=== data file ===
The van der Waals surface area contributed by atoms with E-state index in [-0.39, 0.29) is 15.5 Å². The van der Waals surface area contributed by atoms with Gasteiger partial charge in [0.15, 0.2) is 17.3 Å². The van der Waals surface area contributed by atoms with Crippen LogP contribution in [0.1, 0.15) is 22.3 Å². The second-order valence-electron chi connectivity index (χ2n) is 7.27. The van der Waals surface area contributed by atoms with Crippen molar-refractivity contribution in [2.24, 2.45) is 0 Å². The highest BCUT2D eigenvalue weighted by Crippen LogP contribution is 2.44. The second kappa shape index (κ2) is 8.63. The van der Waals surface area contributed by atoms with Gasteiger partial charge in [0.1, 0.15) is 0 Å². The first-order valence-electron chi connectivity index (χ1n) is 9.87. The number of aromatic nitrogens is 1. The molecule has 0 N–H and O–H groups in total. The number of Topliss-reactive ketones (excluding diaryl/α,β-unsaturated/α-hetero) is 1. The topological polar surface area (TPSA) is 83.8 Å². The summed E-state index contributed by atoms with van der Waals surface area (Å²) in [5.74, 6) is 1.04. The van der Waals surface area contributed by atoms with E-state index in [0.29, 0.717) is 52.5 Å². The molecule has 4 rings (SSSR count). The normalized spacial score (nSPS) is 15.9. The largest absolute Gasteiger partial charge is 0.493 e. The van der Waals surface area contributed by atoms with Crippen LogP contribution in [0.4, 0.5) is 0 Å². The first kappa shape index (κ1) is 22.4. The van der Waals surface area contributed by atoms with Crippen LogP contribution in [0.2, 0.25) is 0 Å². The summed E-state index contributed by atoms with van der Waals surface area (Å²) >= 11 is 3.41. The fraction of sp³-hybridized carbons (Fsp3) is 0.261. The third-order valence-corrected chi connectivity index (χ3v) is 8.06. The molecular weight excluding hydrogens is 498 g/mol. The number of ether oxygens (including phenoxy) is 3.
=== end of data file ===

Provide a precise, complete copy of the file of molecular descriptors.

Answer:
The van der Waals surface area contributed by atoms with E-state index in [-0.39, 0.29) is 15.5 Å². The van der Waals surface area contributed by atoms with Gasteiger partial charge in [0.15, 0.2) is 17.3 Å². The van der Waals surface area contributed by atoms with Crippen LogP contribution in [0.1, 0.15) is 22.3 Å². The second-order valence-electron chi connectivity index (χ2n) is 7.27. The van der Waals surface area contributed by atoms with Crippen molar-refractivity contribution in [2.24, 2.45) is 0 Å². The highest BCUT2D eigenvalue weighted by Crippen LogP contribution is 2.44. The second kappa shape index (κ2) is 8.63. The van der Waals surface area contributed by atoms with Gasteiger partial charge in [0.1, 0.15) is 0 Å². The first-order valence-electron chi connectivity index (χ1n) is 9.87. The number of aromatic nitrogens is 1. The molecule has 0 N–H and O–H groups in total. The number of Topliss-reactive ketones (excluding diaryl/α,β-unsaturated/α-hetero) is 1. The topological polar surface area (TPSA) is 83.8 Å². The summed E-state index contributed by atoms with van der Waals surface area (Å²) in [5.74, 6) is 1.04. The van der Waals surface area contributed by atoms with E-state index in [0.29, 0.717) is 52.5 Å². The molecule has 4 rings (SSSR count). The normalized spacial score (nSPS) is 15.9. The largest absolute Gasteiger partial charge is 0.493 e. The van der Waals surface area contributed by atoms with Crippen LogP contribution in [0.4, 0.5) is 0 Å². The first kappa shape index (κ1) is 22.4. The van der Waals surface area contributed by atoms with Crippen LogP contribution in [0.2, 0.25) is 0 Å². The summed E-state index contributed by atoms with van der Waals surface area (Å²) >= 11 is 3.41. The fraction of sp³-hybridized carbons (Fsp3) is 0.261. The third-order valence-corrected chi connectivity index (χ3v) is 8.06. The molecular weight excluding hydrogens is 498 g/mol. The number of ether oxygens (including phenoxy) is 3.